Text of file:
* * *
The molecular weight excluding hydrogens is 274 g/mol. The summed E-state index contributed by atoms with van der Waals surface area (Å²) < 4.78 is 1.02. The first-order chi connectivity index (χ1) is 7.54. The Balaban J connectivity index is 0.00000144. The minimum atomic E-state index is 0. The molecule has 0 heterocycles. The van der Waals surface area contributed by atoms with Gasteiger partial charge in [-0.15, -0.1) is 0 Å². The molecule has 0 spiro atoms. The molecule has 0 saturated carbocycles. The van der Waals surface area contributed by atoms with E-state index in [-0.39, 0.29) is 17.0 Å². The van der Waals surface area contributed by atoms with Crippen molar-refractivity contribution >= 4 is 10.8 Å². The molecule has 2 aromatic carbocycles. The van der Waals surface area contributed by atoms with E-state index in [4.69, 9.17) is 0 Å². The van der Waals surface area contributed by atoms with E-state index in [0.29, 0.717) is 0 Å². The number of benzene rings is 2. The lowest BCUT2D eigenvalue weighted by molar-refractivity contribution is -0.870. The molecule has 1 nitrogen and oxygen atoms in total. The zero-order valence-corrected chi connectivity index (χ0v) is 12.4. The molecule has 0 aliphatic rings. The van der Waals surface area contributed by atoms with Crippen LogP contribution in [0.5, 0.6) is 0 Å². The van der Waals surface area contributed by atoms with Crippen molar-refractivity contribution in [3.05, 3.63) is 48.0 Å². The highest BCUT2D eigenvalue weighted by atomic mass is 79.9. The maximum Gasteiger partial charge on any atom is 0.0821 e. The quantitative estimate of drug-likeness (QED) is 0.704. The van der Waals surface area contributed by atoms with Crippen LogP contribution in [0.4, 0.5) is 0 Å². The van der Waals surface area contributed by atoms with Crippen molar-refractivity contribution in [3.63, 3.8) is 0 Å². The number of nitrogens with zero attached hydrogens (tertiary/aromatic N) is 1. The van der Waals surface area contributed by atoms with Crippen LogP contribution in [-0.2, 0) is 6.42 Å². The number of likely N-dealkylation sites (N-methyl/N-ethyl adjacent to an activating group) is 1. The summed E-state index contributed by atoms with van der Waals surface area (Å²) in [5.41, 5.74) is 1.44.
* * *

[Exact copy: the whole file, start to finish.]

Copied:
The molecular weight excluding hydrogens is 274 g/mol. The summed E-state index contributed by atoms with van der Waals surface area (Å²) < 4.78 is 1.02. The first-order chi connectivity index (χ1) is 7.54. The Balaban J connectivity index is 0.00000144. The minimum atomic E-state index is 0. The molecule has 0 heterocycles. The van der Waals surface area contributed by atoms with Gasteiger partial charge in [-0.15, -0.1) is 0 Å². The molecule has 0 spiro atoms. The molecule has 0 saturated carbocycles. The van der Waals surface area contributed by atoms with E-state index in [-0.39, 0.29) is 17.0 Å². The van der Waals surface area contributed by atoms with Crippen molar-refractivity contribution >= 4 is 10.8 Å². The molecule has 2 aromatic carbocycles. The van der Waals surface area contributed by atoms with E-state index in [4.69, 9.17) is 0 Å². The van der Waals surface area contributed by atoms with E-state index in [0.29, 0.717) is 0 Å². The number of benzene rings is 2. The lowest BCUT2D eigenvalue weighted by molar-refractivity contribution is -0.870. The molecule has 1 nitrogen and oxygen atoms in total. The zero-order valence-corrected chi connectivity index (χ0v) is 12.4. The molecule has 0 aliphatic rings. The van der Waals surface area contributed by atoms with Crippen LogP contribution in [0.5, 0.6) is 0 Å². The van der Waals surface area contributed by atoms with Crippen molar-refractivity contribution in [3.05, 3.63) is 48.0 Å². The highest BCUT2D eigenvalue weighted by atomic mass is 79.9. The maximum Gasteiger partial charge on any atom is 0.0821 e. The quantitative estimate of drug-likeness (QED) is 0.704. The van der Waals surface area contributed by atoms with Crippen LogP contribution in [0.4, 0.5) is 0 Å². The van der Waals surface area contributed by atoms with Crippen molar-refractivity contribution in [3.63, 3.8) is 0 Å². The number of nitrogens with zero attached hydrogens (tertiary/aromatic N) is 1. The van der Waals surface area contributed by atoms with Crippen LogP contribution in [-0.2, 0) is 6.42 Å². The number of likely N-dealkylation sites (N-methyl/N-ethyl adjacent to an activating group) is 1. The summed E-state index contributed by atoms with van der Waals surface area (Å²) in [5.41, 5.74) is 1.44.